The Elephant Orphanage

We were picked up at our hotel in Negomba, Sri Lanka, shortly after 6 am. Two of my sons, two grandsons,  one daughter in law and myself aboard the minibus, driven by Sanjeeva, heading North and East to the elephant orphanage. Our aim is to get there for the 9 am feeding session.

When you travel to other countries and are ferried to popular tourist destinations it is very easy to become cynical. Is this a set up to extract as much cash from the tourist? I was uncomfortable on the way there all sorts of thoughts going through my head. Are the animals being properly looked after I wondered, although what do I know about caring for elephants?  The only ones I have seen close up and in real life were as a child when visiting Edinburgh zoo, and years later when I took my own children to zoos and circuses.

Sri Lankans are an industrious race, up early working, travelling on as wide a variety of transport as one could imagine. There are lots of new roads being built in the country. Some say it is spoiling the landscape and it will never be the same.

We cross several rivers, sometimes the same river a couple of times. We follow diversion signs to take us away from the delays caused by the miles of roadworks but make the orphanage with a few minutes to spare before the designated 9 am feeding time.  Sanjeeva parks the minibus in the car park opposite the entrance to the elephant orphanage amongst coaches, buses, trucks, cars and four wheeled drives.

We join the queues, one entrance kiosk for Sri Lankans and another for foreigners.  Tickets are available to buy bottles of milk to feed the baby elephants.

It’s already about 30 degrees and we walk to a sheltered area where the baby elephants are being fed   There’s a huge canopy above them, shading them from the searing sun.

The Keepers are very smart and uniformed. Like humans the babies display different characteristics   There’s the gentle baby who keeps in the background and who is pushed out of place by the greedy baby when a bottle is proffered through the round bars which separate the animals and the public.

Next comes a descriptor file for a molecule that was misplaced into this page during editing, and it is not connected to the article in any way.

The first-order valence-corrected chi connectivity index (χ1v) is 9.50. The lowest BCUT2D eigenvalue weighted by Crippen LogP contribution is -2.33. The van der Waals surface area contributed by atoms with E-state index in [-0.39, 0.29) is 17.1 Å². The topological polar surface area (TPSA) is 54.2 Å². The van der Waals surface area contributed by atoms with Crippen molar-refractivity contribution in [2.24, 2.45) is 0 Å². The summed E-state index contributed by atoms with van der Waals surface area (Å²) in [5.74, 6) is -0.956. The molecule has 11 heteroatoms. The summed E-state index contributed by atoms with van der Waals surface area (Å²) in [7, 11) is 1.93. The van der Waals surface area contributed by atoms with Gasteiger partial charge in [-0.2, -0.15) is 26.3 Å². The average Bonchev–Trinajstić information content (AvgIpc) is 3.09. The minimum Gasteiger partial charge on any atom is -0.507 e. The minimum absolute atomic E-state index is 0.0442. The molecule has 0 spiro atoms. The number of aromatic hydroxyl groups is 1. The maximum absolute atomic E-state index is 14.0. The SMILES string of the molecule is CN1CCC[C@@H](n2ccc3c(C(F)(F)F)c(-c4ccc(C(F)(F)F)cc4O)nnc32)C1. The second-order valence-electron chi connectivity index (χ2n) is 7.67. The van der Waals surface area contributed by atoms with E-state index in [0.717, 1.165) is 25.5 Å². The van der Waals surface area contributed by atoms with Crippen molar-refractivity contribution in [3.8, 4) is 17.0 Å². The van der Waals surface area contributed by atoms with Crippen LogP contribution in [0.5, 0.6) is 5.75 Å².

It’s pure entertainment as milk bottle tickets are exchanged for large milk filled suckling bottles which are devoured in seconds.

I am alarmed when I notice the animals, even the littler ones are chained.  But I realise in an instant, these ‘babies’ are wild animals and extremely strong so some control is just a matter of sense and safety.

Because of my fall earlier in the year, and the heat, I can’t walk up the hill to where the larger elephants are being fed, but watch them from a distance.

Then the parade begins as the keepers round up the elephants to escort them to the river to bathe.  The numbers grow and we have not only the babies but the mums and dads and grandmothers and grandads too and everyone inbetween.

The traffic is stopped as the long line of elephants cross the road down the hill through an avenue of shops to the river.   Again the walk is too much for be but a three wheeled tuk tuk and driver quickly take me down the backstreets to the river edge.

One of my sons takes me to a restaurant overlooking the river and the bathing elephants.

It is simply bliss.  The keepers sit atop rocks in the river and the elephants do what elephants do best in a flowing river.

They are having fun, get bold at times and wander off in little groups on their own.  But a gentle prod from the keepers, a call back to order and like naughty children the elephants return to safety.

One of the grandsons declares, ‘This is the best day of my life.’   His dad bought a ticket so the grandson has bottle fed a baby elephant.  He will carry the thrill of the experience with him for ever.

We spend an amazing privileged two hours before the keepers begin to round up their charges.  They start to herd the lumbering elephants back up the hill, past the shops crammed with elephant souvenirs, to stop the traffic again and cross the road to the orphanage.

It’s a magical and emotional experience. These animals would simply not be alive were it not for the care they are given in the orphanage.  Some are land mine victims and have prosthetics.

The spin off is wonderful to see.  The keepers and orphanage staff are employed; the line of shops which flank the road to the river would simply not exist without the tourists and there would be no need for the restaurant where we had lunch overlooking the river.

Sanjeeva explains he had been to the elephant orphanage more than thirty times and never tires of visiting it.  I can understand that.
















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